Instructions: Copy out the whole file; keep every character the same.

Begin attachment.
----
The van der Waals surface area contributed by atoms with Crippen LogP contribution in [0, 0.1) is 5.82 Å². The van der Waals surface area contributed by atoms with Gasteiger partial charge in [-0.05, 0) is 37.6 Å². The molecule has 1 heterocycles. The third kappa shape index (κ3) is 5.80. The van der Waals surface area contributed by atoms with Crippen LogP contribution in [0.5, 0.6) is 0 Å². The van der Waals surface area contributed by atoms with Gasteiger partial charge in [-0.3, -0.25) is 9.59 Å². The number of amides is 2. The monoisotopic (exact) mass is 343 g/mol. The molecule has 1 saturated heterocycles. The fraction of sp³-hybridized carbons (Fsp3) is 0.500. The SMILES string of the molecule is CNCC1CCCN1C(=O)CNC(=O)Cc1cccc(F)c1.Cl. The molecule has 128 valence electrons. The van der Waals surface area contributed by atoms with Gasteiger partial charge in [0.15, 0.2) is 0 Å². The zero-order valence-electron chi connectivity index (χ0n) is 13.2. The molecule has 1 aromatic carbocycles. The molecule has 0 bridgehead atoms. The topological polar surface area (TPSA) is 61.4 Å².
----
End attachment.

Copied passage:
The van der Waals surface area contributed by atoms with Crippen LogP contribution in [0, 0.1) is 5.82 Å². The van der Waals surface area contributed by atoms with Gasteiger partial charge in [-0.05, 0) is 37.6 Å². The molecule has 1 heterocycles. The third kappa shape index (κ3) is 5.80. The van der Waals surface area contributed by atoms with Crippen LogP contribution in [0.5, 0.6) is 0 Å². The van der Waals surface area contributed by atoms with Gasteiger partial charge in [-0.3, -0.25) is 9.59 Å². The number of amides is 2. The monoisotopic (exact) mass is 343 g/mol. The molecule has 1 saturated heterocycles. The fraction of sp³-hybridized carbons (Fsp3) is 0.500. The SMILES string of the molecule is CNCC1CCCN1C(=O)CNC(=O)Cc1cccc(F)c1.Cl. The molecule has 128 valence electrons. The van der Waals surface area contributed by atoms with Gasteiger partial charge in [0.15, 0.2) is 0 Å². The zero-order valence-electron chi connectivity index (χ0n) is 13.2. The molecule has 1 aromatic carbocycles. The molecule has 0 bridgehead atoms. The topological polar surface area (TPSA) is 61.4 Å².